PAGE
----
After summiting Glacier Peak, Craig J., Craig B., Andrew R., Dagmar, and I popped into town. We stop at a pizza parlor with a lunch deal on an all-you-can-eat salad bar and then visit a coffee shop to recharge devices. After a quick trip to the grocery store, we drive back into the mountains to visit the Three Fingers Lookout.
Specs: 31.6 mi | +/- 6900 ft | 2+ days, 2 nights
Difficulty: Class 1 [learn more]
Route: The hike to the peak begins miles before “the trail” where the road has washed out. We took the long way around on the road to the Goat Flats Trail, but a shorter path over Meadow Mountain also exists. Follow the Goat Flats Trail up to the namesake meadow and then continue on the obvious trail. Early in the season, snow and ice may cover the trail and you may need technical climbing skills and gear. We encountered very little snow, however, and only put on traction devices for a short walk just below the outlook.
Permits & Regulations: No permits are required and there is no fee or wilderness pass for parking. Be aware that the start of the route is a popular spot for people to shoot their guns and is pretty well trashed.
Resources: The Washington Trails Association website includes an excellent description of the trail as well as trip reports, but I think the glaciers have receded significantly since they last updated their route description.
27 Aug 2023 | 4.0 mi | +800 / -100 ft | View on Map
Our plan for the night is to camp near the end of the road that leads to the Three Fingers Lookout. The road used to go quite a bit further but part of it has washed out (and there is apparently no plan to repair it). It’s not a long drive from town and we arrive in the late afternoon. It’s nothing like what I expected though. Unlike the North Fork Sauk River trailhead, which had a pit latrine and was blissfully quiet, this “trailhead” is apparently a favorite spot for target practice. Gunfire splits the air repeatedly as we look around for a spot to camp. There’s nothing remotely appealing; all the open areas are littered with garbage and broken glass. Craig J. and I wander across the bridge to check a little further from the gun enthusiasts but don’t find anything promising. We ask an outbound hiker about camping spots and she tells us the closest camping is three or four miles up the trail.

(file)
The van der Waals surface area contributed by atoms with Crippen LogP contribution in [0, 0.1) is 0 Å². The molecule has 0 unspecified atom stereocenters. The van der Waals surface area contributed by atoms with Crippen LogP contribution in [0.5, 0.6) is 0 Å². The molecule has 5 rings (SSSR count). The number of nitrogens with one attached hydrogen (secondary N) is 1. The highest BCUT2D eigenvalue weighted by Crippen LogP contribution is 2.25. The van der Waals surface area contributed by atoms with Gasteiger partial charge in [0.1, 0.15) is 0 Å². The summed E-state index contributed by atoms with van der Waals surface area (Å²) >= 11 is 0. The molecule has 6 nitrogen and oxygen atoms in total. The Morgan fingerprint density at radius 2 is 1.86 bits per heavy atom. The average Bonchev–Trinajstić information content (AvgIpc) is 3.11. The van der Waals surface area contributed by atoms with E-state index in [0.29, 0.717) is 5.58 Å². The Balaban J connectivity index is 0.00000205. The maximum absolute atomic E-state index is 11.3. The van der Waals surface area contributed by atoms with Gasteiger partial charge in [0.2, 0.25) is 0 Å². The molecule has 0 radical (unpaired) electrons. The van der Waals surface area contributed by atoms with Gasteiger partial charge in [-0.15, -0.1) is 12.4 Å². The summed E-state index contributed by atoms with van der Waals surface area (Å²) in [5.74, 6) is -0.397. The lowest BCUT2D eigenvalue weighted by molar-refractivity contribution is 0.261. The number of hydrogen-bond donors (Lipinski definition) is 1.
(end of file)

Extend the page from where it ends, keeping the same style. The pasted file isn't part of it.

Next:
As we’re discussing our options (hike in, try to stay here, drive back toward town?), another group pulls up. They begin pulling guns and bottles of alcohol out of their cars and waste no time emptying a few magazines into a fallen tree. That pretty much makes the decision for us; we’re getting out of here! We’ll hike up the trail and camp… somewhere. It takes us a little time to repack but we’re hurrying as fast as we can; the gunfire is so loud. When we’re ready to go we ask the group that’s shooting in the direction of the trail to hold their fire (or point their guns elsewhere) for ten or fifteen minutes so that we can get out without being shot.
We hike as fast as we can away from the shooting and search for a campsite along the overgrown road. We find a few spots and eventually settle for one about four miles in. It’s nothing special, just a grassy pull-out near a tiny creek, but it’ll do. We squeeze our tents onto the grass and relax. I picked up an avocado and pepperjack cheese this afternoon to accompany a tortilla and tuna; it makes a delicious wrap! The bugs are out in force tonight and it’s already pretty late – we didn’t expect to hike for a couple hours – so we all retreat into our tents after dinner and go to sleep as darkness falls.
The Berry Trail
28 Aug 2023 | 11.8 mi | +5200 / -800 ft | View on Map
I wake up feeling congested, an unpleasant way to start the day in the wilderness. I feel a bit better once I get up and going. The others waste no time on the fire road; they speed ahead and I’m soon alone at the back of the group. It’s a relatively nice walk with some pretty flowers growing beside the route, but it gets a little monotonous. The road just keeps going…